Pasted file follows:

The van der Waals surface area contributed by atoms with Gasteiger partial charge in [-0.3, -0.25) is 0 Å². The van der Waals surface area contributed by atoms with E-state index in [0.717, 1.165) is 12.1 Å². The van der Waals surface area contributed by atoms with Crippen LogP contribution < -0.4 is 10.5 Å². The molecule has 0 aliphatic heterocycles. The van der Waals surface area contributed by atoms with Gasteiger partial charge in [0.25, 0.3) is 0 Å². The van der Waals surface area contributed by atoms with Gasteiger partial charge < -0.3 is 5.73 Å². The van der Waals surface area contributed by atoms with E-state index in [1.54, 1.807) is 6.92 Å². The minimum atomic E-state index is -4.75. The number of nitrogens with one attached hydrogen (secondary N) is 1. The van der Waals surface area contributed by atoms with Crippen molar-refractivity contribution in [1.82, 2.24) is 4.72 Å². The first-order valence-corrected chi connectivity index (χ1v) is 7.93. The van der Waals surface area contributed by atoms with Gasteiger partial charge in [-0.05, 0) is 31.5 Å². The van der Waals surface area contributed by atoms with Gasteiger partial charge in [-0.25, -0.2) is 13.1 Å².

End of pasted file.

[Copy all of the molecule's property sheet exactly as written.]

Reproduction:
The van der Waals surface area contributed by atoms with Gasteiger partial charge in [-0.3, -0.25) is 0 Å². The van der Waals surface area contributed by atoms with E-state index in [0.717, 1.165) is 12.1 Å². The van der Waals surface area contributed by atoms with Crippen LogP contribution < -0.4 is 10.5 Å². The molecule has 0 aliphatic heterocycles. The van der Waals surface area contributed by atoms with Gasteiger partial charge in [0.25, 0.3) is 0 Å². The van der Waals surface area contributed by atoms with Gasteiger partial charge < -0.3 is 5.73 Å². The van der Waals surface area contributed by atoms with E-state index in [1.54, 1.807) is 6.92 Å². The minimum atomic E-state index is -4.75. The number of nitrogens with one attached hydrogen (secondary N) is 1. The van der Waals surface area contributed by atoms with Crippen molar-refractivity contribution in [1.82, 2.24) is 4.72 Å². The first-order valence-corrected chi connectivity index (χ1v) is 7.93. The van der Waals surface area contributed by atoms with Gasteiger partial charge in [-0.05, 0) is 31.5 Å². The van der Waals surface area contributed by atoms with Gasteiger partial charge in [-0.25, -0.2) is 13.1 Å².